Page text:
A 48-way Kinesys automation system with Vector control is in action on the current Queen & Paul Rodgers tour, utilised for moving lighting trusses and an 85 square metre horizontal-splitting upstage video screen.
This was specified by lighting designer Baz Halpin, is operated by Barry Branford and supplied through Bandit Lites UK for the UK and European sections of the tour.
The screen is constructed from a combination of Barco O-Lite frames – a solid section in the centre and asymmetrically populated frames radiating outwards, along with 304 ACL bulbs. It's 17 metres wide and 5 metres tall, weighs 7 tonnes and was fabricated by Brilliant Stages. On the road, it's suspended by 24 half tonne Lodestar motors with Kinesys Elevation 1+ drive units.
Twelve motors are lifting the top half of the screen and 12 are attached to steel stingers passing through the centres of the bottom panels, picking up from the bases of the frames.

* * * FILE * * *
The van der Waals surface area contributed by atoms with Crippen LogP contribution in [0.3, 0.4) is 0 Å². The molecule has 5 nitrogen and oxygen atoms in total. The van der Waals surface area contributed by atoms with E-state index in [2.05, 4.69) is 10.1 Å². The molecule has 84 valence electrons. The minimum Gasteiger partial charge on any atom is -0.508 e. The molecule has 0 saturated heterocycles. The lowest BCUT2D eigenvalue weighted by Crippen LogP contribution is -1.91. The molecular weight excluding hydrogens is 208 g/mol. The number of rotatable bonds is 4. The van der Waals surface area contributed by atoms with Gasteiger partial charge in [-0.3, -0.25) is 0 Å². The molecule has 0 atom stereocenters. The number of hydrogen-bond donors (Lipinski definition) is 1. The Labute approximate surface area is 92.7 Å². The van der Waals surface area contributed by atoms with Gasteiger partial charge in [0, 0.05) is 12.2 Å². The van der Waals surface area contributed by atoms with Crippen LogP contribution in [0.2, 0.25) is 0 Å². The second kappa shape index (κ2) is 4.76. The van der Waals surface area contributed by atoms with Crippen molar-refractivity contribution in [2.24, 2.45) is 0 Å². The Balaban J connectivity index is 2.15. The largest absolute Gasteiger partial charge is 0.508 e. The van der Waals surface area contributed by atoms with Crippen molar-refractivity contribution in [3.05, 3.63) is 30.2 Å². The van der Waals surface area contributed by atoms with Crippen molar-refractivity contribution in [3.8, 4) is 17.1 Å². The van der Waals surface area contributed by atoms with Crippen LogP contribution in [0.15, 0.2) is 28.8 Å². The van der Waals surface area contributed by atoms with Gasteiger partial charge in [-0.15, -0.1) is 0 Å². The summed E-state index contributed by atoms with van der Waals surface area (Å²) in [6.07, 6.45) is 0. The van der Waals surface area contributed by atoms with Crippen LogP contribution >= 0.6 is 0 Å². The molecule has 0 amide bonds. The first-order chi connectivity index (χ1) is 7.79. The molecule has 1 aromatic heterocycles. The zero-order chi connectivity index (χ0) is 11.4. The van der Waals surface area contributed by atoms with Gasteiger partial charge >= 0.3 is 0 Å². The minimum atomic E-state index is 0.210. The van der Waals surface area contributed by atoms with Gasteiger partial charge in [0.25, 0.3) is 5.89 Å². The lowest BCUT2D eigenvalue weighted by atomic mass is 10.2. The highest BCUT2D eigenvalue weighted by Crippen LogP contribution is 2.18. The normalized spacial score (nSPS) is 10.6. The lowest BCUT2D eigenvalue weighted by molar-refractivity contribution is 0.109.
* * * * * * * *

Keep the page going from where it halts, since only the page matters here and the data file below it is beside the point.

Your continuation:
The main lighting trusses are 7 upstage/downstage fingers, all of which move and are rigged on a total of eighteen 1 tonne Lodestars with Kinesys drive units. The centre 3 fingers are hinged at the downstage edges, the centre one has 2 hinges and 4 motors, the two flanking it have one hinge and 3 motors and the other 4 fingers all have 2 motors each.
Upstage of the fingers is a â€˜Syncrolite truss' rigged on four 1 tonne Liftket motors with Kinesys Elevation 1+ drives, containing seven 5K Syncrolite units, 8 Martin Professional Atomic 3000 strobes and 10 Martin MAC 2000 Wash moving lights.
A large mirror ball is suspended over the B stage at the end of the main stage thrust, hung on two Prostar motors, also on the Kinesys system. The ball is attached to a solid bar with one motor, and it's centrally hung rotator on another, allowing the rotation to start on cue.
The set contains approximately 30 automation cues, and fluid and dramatic movement is a big part of the overall show visuality.
Branford has used Kinesys on several previous tours including Katie Melua, The Darkness, Led Zeppelin, the Foo Fighters and others, and comments, “It's a great system which is becoming ever more popular as people realise its full potential”.